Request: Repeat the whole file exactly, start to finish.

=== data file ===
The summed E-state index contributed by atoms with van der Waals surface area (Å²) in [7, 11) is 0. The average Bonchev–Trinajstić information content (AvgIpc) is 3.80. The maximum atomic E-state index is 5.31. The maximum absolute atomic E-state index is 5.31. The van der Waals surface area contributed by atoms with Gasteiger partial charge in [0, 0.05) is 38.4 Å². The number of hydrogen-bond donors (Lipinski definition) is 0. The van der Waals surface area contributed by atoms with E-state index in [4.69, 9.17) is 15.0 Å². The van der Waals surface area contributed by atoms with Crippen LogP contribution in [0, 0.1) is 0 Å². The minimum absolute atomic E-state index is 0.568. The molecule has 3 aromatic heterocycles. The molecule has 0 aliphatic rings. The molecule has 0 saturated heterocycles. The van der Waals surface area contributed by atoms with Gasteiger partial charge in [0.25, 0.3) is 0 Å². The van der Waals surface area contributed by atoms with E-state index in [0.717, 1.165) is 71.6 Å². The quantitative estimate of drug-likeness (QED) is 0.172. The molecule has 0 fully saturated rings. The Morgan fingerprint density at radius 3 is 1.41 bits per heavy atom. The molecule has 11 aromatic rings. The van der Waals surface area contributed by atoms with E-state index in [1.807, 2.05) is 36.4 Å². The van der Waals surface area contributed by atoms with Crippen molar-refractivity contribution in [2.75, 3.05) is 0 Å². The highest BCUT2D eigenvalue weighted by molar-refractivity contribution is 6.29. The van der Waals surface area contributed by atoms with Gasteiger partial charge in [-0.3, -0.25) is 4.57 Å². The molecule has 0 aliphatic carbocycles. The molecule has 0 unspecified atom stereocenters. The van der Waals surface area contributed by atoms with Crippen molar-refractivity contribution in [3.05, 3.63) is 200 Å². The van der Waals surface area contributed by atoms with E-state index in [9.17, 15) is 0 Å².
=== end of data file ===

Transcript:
The summed E-state index contributed by atoms with van der Waals surface area (Å²) in [7, 11) is 0. The average Bonchev–Trinajstić information content (AvgIpc) is 3.80. The maximum atomic E-state index is 5.31. The maximum absolute atomic E-state index is 5.31. The van der Waals surface area contributed by atoms with Gasteiger partial charge in [0, 0.05) is 38.4 Å². The number of hydrogen-bond donors (Lipinski definition) is 0. The van der Waals surface area contributed by atoms with E-state index in [4.69, 9.17) is 15.0 Å². The van der Waals surface area contributed by atoms with Crippen LogP contribution in [0, 0.1) is 0 Å². The minimum absolute atomic E-state index is 0.568. The molecule has 3 aromatic heterocycles. The molecule has 0 aliphatic rings. The molecule has 0 saturated heterocycles. The van der Waals surface area contributed by atoms with Gasteiger partial charge in [0.25, 0.3) is 0 Å². The van der Waals surface area contributed by atoms with E-state index in [0.717, 1.165) is 71.6 Å². The quantitative estimate of drug-likeness (QED) is 0.172. The molecule has 0 fully saturated rings. The Morgan fingerprint density at radius 3 is 1.41 bits per heavy atom. The molecule has 11 aromatic rings. The van der Waals surface area contributed by atoms with E-state index in [1.807, 2.05) is 36.4 Å². The van der Waals surface area contributed by atoms with Crippen molar-refractivity contribution in [2.75, 3.05) is 0 Å². The highest BCUT2D eigenvalue weighted by molar-refractivity contribution is 6.29. The van der Waals surface area contributed by atoms with Gasteiger partial charge in [-0.3, -0.25) is 4.57 Å². The molecule has 0 aliphatic carbocycles. The molecule has 0 unspecified atom stereocenters. The van der Waals surface area contributed by atoms with Crippen molar-refractivity contribution in [3.05, 3.63) is 200 Å². The van der Waals surface area contributed by atoms with E-state index in [9.17, 15) is 0 Å².